presented by Walt Fritz
This course will teach you practical and effective strategies to implement myofascial release into your treatment repertoire for a common area of complaint among clients, the shoulder region. Before watching this course, please ensure you have already viewed "Foundations in Myofascial Release Approach: Bridging the Gap," which sets the stage for a newer, more scientifically plausible and acceptable model of explanation of myofascial release. The shoulder region presents a mixture of complex structures and diagnoses of varying degrees and etiologies. This course will provide simple, but effective ways to connect with your client's pain and symptoms and devise easy to understand treatment concepts to provide lasting changes. Interfacing with your client's body in ways you have not in the past, you will find ways to make your existing modalities more effective by utilizing myofascial release.
Walt Fritz is a licensed physical therapist with a B.S. in Physical Therapy and B.A. in Community Mental Health from SUNY Buffalo. He has been a physical therapist since 1985 and has taught Myofascial Release continuing education since 1995. He is proud to now lead the Foundations in Myofascial Release Seminars™, teaching therapists of all types across the country. Moving from the outdated explanatory models of myofascial release, Walt uses more accepted, plausible neurologically-based explanations for the changes seen in myofascial release practice. Walt also operates the Pain Relief Center, in Rochester, NY. Here he sees both local clients, as well as clients who travel from across the country with pain issues that have not resolved with other modalities.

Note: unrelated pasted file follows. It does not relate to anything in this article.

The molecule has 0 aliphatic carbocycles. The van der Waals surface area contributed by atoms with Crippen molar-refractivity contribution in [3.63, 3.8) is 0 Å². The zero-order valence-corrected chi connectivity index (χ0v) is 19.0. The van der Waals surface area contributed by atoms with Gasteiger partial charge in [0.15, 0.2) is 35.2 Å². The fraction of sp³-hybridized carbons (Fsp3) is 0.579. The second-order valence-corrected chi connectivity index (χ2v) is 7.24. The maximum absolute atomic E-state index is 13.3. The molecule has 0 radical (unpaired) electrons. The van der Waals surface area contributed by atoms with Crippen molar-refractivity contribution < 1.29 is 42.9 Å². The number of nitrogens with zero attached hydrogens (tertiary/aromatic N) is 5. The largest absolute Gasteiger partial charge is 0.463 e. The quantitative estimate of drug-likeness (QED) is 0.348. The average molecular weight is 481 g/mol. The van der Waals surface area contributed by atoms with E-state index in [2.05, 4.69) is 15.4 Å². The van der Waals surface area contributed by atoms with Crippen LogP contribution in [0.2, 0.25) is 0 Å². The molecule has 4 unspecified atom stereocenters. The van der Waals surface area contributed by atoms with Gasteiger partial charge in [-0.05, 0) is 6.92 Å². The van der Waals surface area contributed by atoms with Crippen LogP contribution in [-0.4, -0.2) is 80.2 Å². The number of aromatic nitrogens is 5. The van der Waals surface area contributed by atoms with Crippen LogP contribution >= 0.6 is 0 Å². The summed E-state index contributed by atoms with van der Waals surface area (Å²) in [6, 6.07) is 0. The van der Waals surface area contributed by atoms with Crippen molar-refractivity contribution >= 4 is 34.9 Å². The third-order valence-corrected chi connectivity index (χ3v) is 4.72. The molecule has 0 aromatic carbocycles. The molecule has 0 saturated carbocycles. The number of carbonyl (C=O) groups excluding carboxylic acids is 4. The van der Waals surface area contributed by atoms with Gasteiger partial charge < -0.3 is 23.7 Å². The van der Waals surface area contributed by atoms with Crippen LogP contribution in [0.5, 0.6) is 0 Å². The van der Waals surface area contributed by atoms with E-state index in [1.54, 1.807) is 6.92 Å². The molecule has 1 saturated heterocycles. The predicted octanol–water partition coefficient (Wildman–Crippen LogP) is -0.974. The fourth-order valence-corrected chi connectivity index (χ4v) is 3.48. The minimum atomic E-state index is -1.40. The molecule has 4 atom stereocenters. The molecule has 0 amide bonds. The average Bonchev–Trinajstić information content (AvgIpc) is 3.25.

This chapter introduces models of explanation for the mechanism or mechanisms behind the usefulness of the myofascial release approach, including the mechanical/fascial model and the neurological model of explanation. Walt Fritz then explains the basics of the Foundations in Myofascial Release approach and a unique "tissues in distress" model, which combines aspects of the mechanical and neurological approaches.
This chapter provides instruction on cross-handed stretch techniques for the shoulder. The chapter begins by discussing relevant anatomy and evaluation techniques, and concludes with demonstrations of techniques for treating distressed tissues that commonly present in the shoulder.
This chapter demonstrates several waterfall stretches for the anterior shoulder region. The chapter begins by discussing relevant anatomy and evaluation techniques, and concludes with demonstrations of techniques for treating distressed tissues in the region through decompressions.
This chapter demonstrates techniques applied to the posterior and inferior shoulder regions. The chapter begins by discussing relevant anatomy and evaluation techniques, and concludes with demonstrations of techniques for treating distressed tissues in these regions.
If approved for CE credit in your discipline and state, a minimum score of 70% is required for OT/OTA, Nurse, LTCA, and RT. A minimum score of 80% is required for SW. No minimum score is required for other disciplines unless otherwise specified within the course.